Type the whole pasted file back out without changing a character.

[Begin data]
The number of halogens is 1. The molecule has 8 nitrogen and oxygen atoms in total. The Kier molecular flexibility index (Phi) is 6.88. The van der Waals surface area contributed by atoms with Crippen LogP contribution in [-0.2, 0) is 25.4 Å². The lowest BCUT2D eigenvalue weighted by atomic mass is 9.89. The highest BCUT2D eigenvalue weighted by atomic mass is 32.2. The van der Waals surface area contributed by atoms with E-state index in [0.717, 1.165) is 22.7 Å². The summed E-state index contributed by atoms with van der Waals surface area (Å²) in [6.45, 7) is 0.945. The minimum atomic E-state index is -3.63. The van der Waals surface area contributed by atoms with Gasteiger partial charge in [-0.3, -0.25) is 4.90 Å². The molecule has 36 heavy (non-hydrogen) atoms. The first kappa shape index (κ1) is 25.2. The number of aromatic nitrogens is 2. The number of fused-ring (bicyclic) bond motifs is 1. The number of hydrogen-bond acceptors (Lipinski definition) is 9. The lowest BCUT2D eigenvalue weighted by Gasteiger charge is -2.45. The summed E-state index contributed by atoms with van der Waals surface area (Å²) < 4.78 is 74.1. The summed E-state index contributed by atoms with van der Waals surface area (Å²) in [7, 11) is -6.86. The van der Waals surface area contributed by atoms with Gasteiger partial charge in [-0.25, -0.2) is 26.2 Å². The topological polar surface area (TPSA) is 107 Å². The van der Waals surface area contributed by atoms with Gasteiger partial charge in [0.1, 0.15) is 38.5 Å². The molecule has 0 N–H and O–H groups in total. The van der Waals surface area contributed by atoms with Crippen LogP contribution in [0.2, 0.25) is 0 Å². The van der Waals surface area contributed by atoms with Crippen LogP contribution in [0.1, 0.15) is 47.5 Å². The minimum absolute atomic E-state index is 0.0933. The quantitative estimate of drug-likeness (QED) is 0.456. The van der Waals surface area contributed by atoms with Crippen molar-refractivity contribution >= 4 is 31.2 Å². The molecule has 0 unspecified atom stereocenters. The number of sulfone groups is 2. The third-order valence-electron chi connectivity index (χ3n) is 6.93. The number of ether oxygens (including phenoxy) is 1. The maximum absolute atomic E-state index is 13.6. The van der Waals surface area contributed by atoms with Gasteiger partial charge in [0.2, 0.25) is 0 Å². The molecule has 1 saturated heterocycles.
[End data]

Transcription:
The number of halogens is 1. The molecule has 8 nitrogen and oxygen atoms in total. The Kier molecular flexibility index (Phi) is 6.88. The van der Waals surface area contributed by atoms with Crippen LogP contribution in [-0.2, 0) is 25.4 Å². The lowest BCUT2D eigenvalue weighted by atomic mass is 9.89. The highest BCUT2D eigenvalue weighted by atomic mass is 32.2. The van der Waals surface area contributed by atoms with E-state index in [0.717, 1.165) is 22.7 Å². The summed E-state index contributed by atoms with van der Waals surface area (Å²) in [6.45, 7) is 0.945. The minimum atomic E-state index is -3.63. The van der Waals surface area contributed by atoms with Gasteiger partial charge in [-0.3, -0.25) is 4.90 Å². The molecule has 36 heavy (non-hydrogen) atoms. The first kappa shape index (κ1) is 25.2. The number of aromatic nitrogens is 2. The number of fused-ring (bicyclic) bond motifs is 1. The number of hydrogen-bond acceptors (Lipinski definition) is 9. The lowest BCUT2D eigenvalue weighted by Gasteiger charge is -2.45. The summed E-state index contributed by atoms with van der Waals surface area (Å²) < 4.78 is 74.1. The summed E-state index contributed by atoms with van der Waals surface area (Å²) in [7, 11) is -6.86. The van der Waals surface area contributed by atoms with Gasteiger partial charge in [-0.25, -0.2) is 26.2 Å². The topological polar surface area (TPSA) is 107 Å². The van der Waals surface area contributed by atoms with Gasteiger partial charge in [0.1, 0.15) is 38.5 Å². The molecule has 0 N–H and O–H groups in total. The van der Waals surface area contributed by atoms with Crippen LogP contribution in [0.2, 0.25) is 0 Å². The van der Waals surface area contributed by atoms with Crippen LogP contribution in [0.1, 0.15) is 47.5 Å². The minimum absolute atomic E-state index is 0.0933. The quantitative estimate of drug-likeness (QED) is 0.456. The van der Waals surface area contributed by atoms with Crippen molar-refractivity contribution >= 4 is 31.2 Å². The molecule has 0 unspecified atom stereocenters. The number of sulfone groups is 2. The third-order valence-electron chi connectivity index (χ3n) is 6.93. The number of ether oxygens (including phenoxy) is 1. The maximum absolute atomic E-state index is 13.6. The van der Waals surface area contributed by atoms with Gasteiger partial charge in [0.2, 0.25) is 0 Å². The molecule has 1 saturated heterocycles.